Over the last few months, the friendly staff at Labguru has been out and about, with attendance at various prestigious conferences, including AACR, EB, and AAI's Immunology2012, with an upcoming appearance at the ASM 2012 conference in San Francisco, CA. In addition to interacting with scientists and helping them learn about and improve their efficiency with our research and lab management system, it’s an opportunity to listen to seminars and talks across a diverse range of fields and disciplines. Having seen it all—the interesting, the good, the bad, the boring and everything in between—we want to help our readers and clients prepare the very best seminars whether for a conference or group meeting. And if you feel that giving talks isn’t necessarily your greatest strength, don’t fret, you are not alone. A recent Science magazine article lamented that even the science advisor to the President of the United States of America gives boring lectures. Giving a great seminar or lecture isn’t elusive or impossible.
It comes down to several basic principles that anyone can work on and improve, regardless of their field or skill set:
1. Start with a smart PowerPoint presentation
Your PowerPoint presentation is the make or break aspect of your talk. It will be both the focal point of attention throughout your talk as well as your audience’s sole source of visual information. Avoid certain basic mistakes that can doom your seminar before it’s even begun. Use bright background slide colors that will make text easy to see and will keep people awake. If you must use a darker color, consider a gradient, or a vibrant color like blue or green. Limit text on slides to only minimal, key talking points, using pictures and/or figures as much as possible to convey ideas. Finally, adhere to the Golden Rule of PowerPoint slides: approximately one slide per minute of your talk. If your talk is 15 minutes, DO NOT try to cram 25 slides’ worth of information. Likewise, if you languish 25 slides into a 45-minute talk, your audience will quickly fall asleep. Microsoft provides some great tips and guidelines for preparing better PowerPoint presentations.
2. Keep the content exciting and compact
While we applaud your passion for every remote aspect of your research project, remember as you are preparing your talk that not everyone will share it, even if you’re at a conference solely dedicated to your expertise. People at conferences will take in so many talks and posters that they become unable to absorb too much information. Pick the most important takeaway points of your discovery, its larger-scale impact, and how it will influence future directions in your work. Try to have your audience leave having learned one or two things they didn’t know from your lecture, and it will be a success!
3. Elocution and delivery matter
We’ve all had to endure the conference nightmare at one time or another: the 30-minute monotone drone, a talk so quiet even the front row can’t hear it, or the person who is literally tripping over every word so much that you question whether even they know their subject matter. Nothing will make the content of your presentation matter less than a poor delivery. Remember to keep eye contact with the audience, only occasionally looking down at your notes, if you have them. (Notecard tip: Print out talking points in large-block letters so they are easy to read when you glance down.) Project a large, clear voice so the back row of the room can hear you, and speak with a comfortable rhythm that doesn’t feel either too rushed or too slow. If you are more soft-spoken, borrow a microphone from the conference or symposium organizers. Finally, if you feel uncertain about your speaking skills, practice with a labmate or even a family member. Give your seminar as a group meeting and ask for feedback. In a greater context, consider taking a public speaking or communications course at your university to gain confidence.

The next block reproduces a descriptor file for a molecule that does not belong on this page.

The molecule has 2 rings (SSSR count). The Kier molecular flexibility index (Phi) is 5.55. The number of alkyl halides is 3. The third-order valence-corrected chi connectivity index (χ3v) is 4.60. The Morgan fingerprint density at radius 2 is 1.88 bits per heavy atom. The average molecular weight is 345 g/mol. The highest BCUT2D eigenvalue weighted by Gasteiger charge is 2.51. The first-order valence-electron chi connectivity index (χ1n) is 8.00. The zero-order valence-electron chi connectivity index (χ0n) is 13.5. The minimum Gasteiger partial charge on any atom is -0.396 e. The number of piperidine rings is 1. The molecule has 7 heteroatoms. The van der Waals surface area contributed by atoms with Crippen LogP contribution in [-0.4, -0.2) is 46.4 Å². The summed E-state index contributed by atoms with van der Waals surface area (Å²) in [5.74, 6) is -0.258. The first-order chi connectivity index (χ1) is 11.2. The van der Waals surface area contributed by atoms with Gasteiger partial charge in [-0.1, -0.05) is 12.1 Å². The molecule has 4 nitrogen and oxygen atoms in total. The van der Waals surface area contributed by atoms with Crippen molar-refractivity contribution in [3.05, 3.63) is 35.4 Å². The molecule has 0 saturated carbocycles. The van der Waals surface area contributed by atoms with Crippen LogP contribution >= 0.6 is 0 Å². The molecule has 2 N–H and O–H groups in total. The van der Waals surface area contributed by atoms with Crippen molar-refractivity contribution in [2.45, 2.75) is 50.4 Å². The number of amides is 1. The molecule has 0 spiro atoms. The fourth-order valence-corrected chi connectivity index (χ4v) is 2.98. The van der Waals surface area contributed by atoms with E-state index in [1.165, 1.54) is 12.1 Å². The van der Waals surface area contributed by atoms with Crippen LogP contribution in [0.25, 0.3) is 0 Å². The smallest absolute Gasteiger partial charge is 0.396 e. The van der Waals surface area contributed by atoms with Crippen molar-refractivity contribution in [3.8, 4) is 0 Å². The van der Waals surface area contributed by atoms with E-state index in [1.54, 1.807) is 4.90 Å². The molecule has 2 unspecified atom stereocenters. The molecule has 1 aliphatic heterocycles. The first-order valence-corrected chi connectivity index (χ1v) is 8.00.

4. Express enthusiasm for your research and it will rub off on the audience
My graduate school advisor, a very famous California chemist with multiple side business ventures, was and is notorious for catching up on much-needed sleep during group seminars. So imagine my shock when he not only stayed away through my 4th year hour seminar, but also asked for a copy of the PowerPoint slides! What was my great secret? Nothing more than sincere enthusiasm for the subject matter. If you think expression levels of p53 in C. elegans knockout worms is the most fascinating thing in the world, show it, and tell the audience why. You’d be surprised how engaged an audience can be if you make your work and results sound as fun and exciting as you think they are.
5. Tell a great story
In his terrific University Affairs Magazine post about ways to energize lectures, Professor Dalton Kehoe talks about the central importance of telling a great story. If you think science lacks great storytelling or creativity, you should read our latest post about misconceptions of the field. Conveying a great discovery is all about storytelling, albeit with more technical terminology. Start with a beginning, a middle and an end. Introduce your research and why it’s important in a greater scientific context. Talk about some of the stumbling blocks and experiments that led to the discovery, and, because science lacks a “the end,” the future directions of your research. Always leave enough time afterwards for a Q & A. With this simple framework, along with our tips above, you should be able to prepare a memorable, informative seminar that will leave everyone applauding and talking.
Tell us what you think of our seminar tips in the comment section below. And if you're at ASM in San Francisco later in June, by all means, come say hello!